Perez’s Top Career Tips
Between earning his bachelor’s degree and finding a job he loves, Perez wanted to use what he had learned to help others in a similar situation. Perez persevered through stumbling blocks and difficulties and now shares his nuggets of career wisdom with us.
Nugget One — Get an Education
Having a high school diploma was a baseline for Perez. But he knew he’d need more education to navigate the workforce.
I knew that if I was going to be able to obtain more than a minimum wage paying job or a dead-end job, then I was going to have to develop some type of skills, Perez states.
I knew that gaining a higher education was really going to be a key to that success.
He went on to obtain his bachelor’s degree. But he soon realized that access to some jobs was still lacking.
After I graduated with my school degree, I realized that my job opportunities, while they were there, they were a bit limited, Perez explains.
I then decided to go on and pursue a master’s degree, which would allow me to obtain more credentials within the field of counseling.
Data from the RAND Corporation indicates that recidivism rates are 43% lower for incarcerated individuals who took college courses while incarcerated.
Education is life-changing. It has the power to change the trajectory of people’s lives. While pursuing both of my degrees, I was challenged to think more critically, Perez notes.
Now that I’ve graduated with my master’s degree, I really feel empowered.
Nugget Two — Change Your Mindset
Perez got into trouble while incarcerated, which even added more time to his sentence at one point.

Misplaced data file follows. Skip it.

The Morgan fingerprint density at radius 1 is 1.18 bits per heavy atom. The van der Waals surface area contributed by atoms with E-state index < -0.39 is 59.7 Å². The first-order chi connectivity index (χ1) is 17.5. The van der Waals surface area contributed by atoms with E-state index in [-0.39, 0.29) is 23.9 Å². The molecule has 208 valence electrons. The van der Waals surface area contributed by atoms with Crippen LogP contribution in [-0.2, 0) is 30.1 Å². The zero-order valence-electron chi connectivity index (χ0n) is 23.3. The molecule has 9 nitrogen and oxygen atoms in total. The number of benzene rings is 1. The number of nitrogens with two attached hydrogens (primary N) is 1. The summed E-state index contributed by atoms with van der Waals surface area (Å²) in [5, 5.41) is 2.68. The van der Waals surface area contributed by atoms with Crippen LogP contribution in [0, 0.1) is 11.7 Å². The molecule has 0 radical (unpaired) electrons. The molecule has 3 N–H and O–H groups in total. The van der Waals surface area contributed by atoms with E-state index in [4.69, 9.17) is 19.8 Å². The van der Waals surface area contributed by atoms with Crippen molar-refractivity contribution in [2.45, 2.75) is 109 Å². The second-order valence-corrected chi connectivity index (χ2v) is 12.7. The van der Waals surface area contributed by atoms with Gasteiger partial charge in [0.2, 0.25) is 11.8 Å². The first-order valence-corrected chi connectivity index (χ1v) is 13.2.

I viewed myself as a gangster, as a thief, [and] as a thug, he noted. But he slowly managed to find his way from confusion to confidence.
I found faith in prison, which is important. That’s really what changed the trajectory of my life, Perez says. His newfound focus helped him see his life — and himself — in a way he hadn’t before.
Now I view myself as a child of God who is forgiven, a father, a mentor, [and] a productive member of society. And this mindset shift is paramount for long-term success after prison, he said.
A person’s identity will impact the way that they behave, he added.
The Big Picture
Thinking positive, despite rejection and barriers, is necessary to succeed.
Nugget Three — Don’t Be Afraid to Start Small
Formerly incarcerated individuals can often find transition jobs. While they are often lower-wage jobs, they provide an income and have other important benefits.
Perez says he remained at his minimum wage job with an outlook toward his future.
I stayed there for an entire year [because] I wanted to establish a work history, Perez notes.